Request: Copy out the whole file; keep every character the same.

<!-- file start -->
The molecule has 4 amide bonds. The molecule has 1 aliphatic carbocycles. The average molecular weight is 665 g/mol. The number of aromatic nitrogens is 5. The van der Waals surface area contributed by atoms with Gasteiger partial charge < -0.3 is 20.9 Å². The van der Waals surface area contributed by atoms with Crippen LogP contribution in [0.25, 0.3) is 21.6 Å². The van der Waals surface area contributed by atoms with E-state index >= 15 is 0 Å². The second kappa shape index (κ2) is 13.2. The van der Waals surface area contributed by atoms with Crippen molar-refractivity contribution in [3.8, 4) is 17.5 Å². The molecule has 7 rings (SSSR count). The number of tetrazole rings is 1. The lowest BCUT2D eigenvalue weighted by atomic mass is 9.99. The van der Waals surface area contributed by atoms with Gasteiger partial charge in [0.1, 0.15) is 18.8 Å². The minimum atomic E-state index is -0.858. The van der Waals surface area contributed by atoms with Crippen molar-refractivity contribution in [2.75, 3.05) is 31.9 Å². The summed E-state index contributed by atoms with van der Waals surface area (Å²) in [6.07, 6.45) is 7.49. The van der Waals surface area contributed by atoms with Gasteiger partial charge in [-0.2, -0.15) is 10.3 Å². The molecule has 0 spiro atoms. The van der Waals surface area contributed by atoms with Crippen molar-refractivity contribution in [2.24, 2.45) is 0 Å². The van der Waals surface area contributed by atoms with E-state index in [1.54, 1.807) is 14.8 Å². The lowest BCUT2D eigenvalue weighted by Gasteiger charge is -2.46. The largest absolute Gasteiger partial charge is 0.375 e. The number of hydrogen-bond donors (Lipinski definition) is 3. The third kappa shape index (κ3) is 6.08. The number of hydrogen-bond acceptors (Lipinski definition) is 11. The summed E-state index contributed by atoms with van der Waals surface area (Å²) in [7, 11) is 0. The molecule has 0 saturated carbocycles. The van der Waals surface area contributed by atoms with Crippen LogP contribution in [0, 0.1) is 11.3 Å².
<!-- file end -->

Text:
The molecule has 4 amide bonds. The molecule has 1 aliphatic carbocycles. The average molecular weight is 665 g/mol. The number of aromatic nitrogens is 5. The van der Waals surface area contributed by atoms with Gasteiger partial charge < -0.3 is 20.9 Å². The van der Waals surface area contributed by atoms with Crippen LogP contribution in [0.25, 0.3) is 21.6 Å². The van der Waals surface area contributed by atoms with E-state index >= 15 is 0 Å². The second kappa shape index (κ2) is 13.2. The van der Waals surface area contributed by atoms with Crippen molar-refractivity contribution in [3.8, 4) is 17.5 Å². The molecule has 7 rings (SSSR count). The number of tetrazole rings is 1. The lowest BCUT2D eigenvalue weighted by atomic mass is 9.99. The van der Waals surface area contributed by atoms with Gasteiger partial charge in [0.1, 0.15) is 18.8 Å². The minimum atomic E-state index is -0.858. The van der Waals surface area contributed by atoms with Crippen molar-refractivity contribution in [2.75, 3.05) is 31.9 Å². The summed E-state index contributed by atoms with van der Waals surface area (Å²) in [6.07, 6.45) is 7.49. The van der Waals surface area contributed by atoms with Gasteiger partial charge in [-0.2, -0.15) is 10.3 Å². The molecule has 0 spiro atoms. The van der Waals surface area contributed by atoms with Crippen molar-refractivity contribution in [2.24, 2.45) is 0 Å². The van der Waals surface area contributed by atoms with E-state index in [1.54, 1.807) is 14.8 Å². The lowest BCUT2D eigenvalue weighted by Gasteiger charge is -2.46. The largest absolute Gasteiger partial charge is 0.375 e. The number of hydrogen-bond donors (Lipinski definition) is 3. The third kappa shape index (κ3) is 6.08. The number of hydrogen-bond acceptors (Lipinski definition) is 11. The summed E-state index contributed by atoms with van der Waals surface area (Å²) in [7, 11) is 0. The molecule has 0 saturated carbocycles. The van der Waals surface area contributed by atoms with Crippen LogP contribution in [0, 0.1) is 11.3 Å².